ALTA, Utah (AP) — A Utah hiking trail beloved for its vibrant wildflower display is being overrun on summer days that bring nearly 2,000 people to a trailhead with 60 parking spots.A free shuttle service operates at the canyon to combat the limited parking. But Alta Mayor Tom Pollard says the town hasn’t been able to keep up with the heavy recreation demand because of its small budget, The Deseret News reported (http://bit.ly/2uOZewg ) Sunday.” From July through September, we’ll see almost 100,000 cars on this road,” Pollard said.Pollard welcomes visitors to his town and its Little Cottonwood Canyon. But he and forest service workers are urging hikers to respect the wildlife and be prepared for a crowded scene.Bekee Hotze, district ranger of the U.S. Forest Service, urged hikers to stay on the trails and to not pick wildflowers.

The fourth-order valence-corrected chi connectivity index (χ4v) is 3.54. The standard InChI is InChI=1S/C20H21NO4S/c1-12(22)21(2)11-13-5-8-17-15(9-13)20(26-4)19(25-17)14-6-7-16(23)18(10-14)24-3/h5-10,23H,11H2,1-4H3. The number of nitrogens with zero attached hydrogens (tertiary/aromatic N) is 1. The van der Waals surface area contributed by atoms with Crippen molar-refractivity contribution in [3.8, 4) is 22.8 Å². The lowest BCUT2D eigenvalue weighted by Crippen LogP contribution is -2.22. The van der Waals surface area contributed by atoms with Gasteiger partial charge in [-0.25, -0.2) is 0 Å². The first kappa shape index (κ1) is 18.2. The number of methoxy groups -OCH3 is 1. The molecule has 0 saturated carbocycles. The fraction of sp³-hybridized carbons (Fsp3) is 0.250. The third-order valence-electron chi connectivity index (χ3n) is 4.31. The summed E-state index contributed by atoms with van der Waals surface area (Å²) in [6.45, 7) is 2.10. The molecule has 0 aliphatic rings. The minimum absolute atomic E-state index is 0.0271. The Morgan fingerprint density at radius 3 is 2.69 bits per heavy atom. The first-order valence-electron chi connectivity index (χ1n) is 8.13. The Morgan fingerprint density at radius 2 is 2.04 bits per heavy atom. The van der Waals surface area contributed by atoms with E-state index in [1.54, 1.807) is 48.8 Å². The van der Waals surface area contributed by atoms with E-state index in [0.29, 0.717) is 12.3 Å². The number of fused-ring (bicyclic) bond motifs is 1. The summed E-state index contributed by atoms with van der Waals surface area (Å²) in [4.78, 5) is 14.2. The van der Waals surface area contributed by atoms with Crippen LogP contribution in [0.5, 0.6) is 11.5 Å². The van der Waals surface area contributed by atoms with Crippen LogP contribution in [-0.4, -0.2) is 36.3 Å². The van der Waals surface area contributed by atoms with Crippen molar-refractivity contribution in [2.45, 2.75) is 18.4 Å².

“This is your public land. We really want people to come out here and enjoy it,” Hotze said. “It’s all yours — go play. But we also want to make sure people 20 years, 30 years, 40 years from now can also enjoy it.”
Pollard is asking that people obey the canyon rules and not park their cars on the shoulders of the road.
“If there was an incident up here and we had to get some vehicles up, usually emergency vehicles are a little bigger than a small car, and so we need to get them through traffic areas. We need to keep lanes clear,” Pollard said.
Information from: Deseret News, http://www.deseretnews.com